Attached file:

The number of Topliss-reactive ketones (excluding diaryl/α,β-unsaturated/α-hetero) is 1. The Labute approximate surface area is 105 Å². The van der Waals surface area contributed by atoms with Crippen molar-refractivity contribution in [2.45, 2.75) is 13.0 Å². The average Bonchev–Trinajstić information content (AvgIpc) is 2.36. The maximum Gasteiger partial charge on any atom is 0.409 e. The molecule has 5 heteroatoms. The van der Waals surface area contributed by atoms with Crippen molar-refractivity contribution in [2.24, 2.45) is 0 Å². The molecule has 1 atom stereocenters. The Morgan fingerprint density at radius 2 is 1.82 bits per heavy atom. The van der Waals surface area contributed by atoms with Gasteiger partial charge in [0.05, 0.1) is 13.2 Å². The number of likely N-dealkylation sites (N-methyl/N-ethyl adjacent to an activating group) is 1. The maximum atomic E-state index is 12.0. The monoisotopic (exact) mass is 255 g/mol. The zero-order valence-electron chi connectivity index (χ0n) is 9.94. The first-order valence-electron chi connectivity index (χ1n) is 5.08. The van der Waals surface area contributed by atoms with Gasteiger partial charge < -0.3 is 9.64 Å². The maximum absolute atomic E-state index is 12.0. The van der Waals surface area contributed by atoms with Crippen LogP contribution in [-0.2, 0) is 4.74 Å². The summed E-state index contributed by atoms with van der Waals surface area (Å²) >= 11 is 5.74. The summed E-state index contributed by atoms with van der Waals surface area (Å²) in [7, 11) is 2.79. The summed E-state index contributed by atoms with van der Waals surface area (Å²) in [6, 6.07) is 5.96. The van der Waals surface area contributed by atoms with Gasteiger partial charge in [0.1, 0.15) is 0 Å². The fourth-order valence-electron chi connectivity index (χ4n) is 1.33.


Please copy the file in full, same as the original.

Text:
The number of Topliss-reactive ketones (excluding diaryl/α,β-unsaturated/α-hetero) is 1. The Labute approximate surface area is 105 Å². The van der Waals surface area contributed by atoms with Crippen molar-refractivity contribution in [2.45, 2.75) is 13.0 Å². The average Bonchev–Trinajstić information content (AvgIpc) is 2.36. The maximum Gasteiger partial charge on any atom is 0.409 e. The molecule has 5 heteroatoms. The van der Waals surface area contributed by atoms with Crippen molar-refractivity contribution in [2.24, 2.45) is 0 Å². The molecule has 1 atom stereocenters. The Morgan fingerprint density at radius 2 is 1.82 bits per heavy atom. The van der Waals surface area contributed by atoms with Gasteiger partial charge in [0.05, 0.1) is 13.2 Å². The number of likely N-dealkylation sites (N-methyl/N-ethyl adjacent to an activating group) is 1. The maximum atomic E-state index is 12.0. The monoisotopic (exact) mass is 255 g/mol. The zero-order valence-electron chi connectivity index (χ0n) is 9.94. The first-order valence-electron chi connectivity index (χ1n) is 5.08. The van der Waals surface area contributed by atoms with Gasteiger partial charge < -0.3 is 9.64 Å². The maximum absolute atomic E-state index is 12.0. The van der Waals surface area contributed by atoms with Crippen LogP contribution in [-0.2, 0) is 4.74 Å². The summed E-state index contributed by atoms with van der Waals surface area (Å²) >= 11 is 5.74. The summed E-state index contributed by atoms with van der Waals surface area (Å²) in [7, 11) is 2.79. The summed E-state index contributed by atoms with van der Waals surface area (Å²) in [6, 6.07) is 5.96. The van der Waals surface area contributed by atoms with Gasteiger partial charge in [0.1, 0.15) is 0 Å². The fourth-order valence-electron chi connectivity index (χ4n) is 1.33.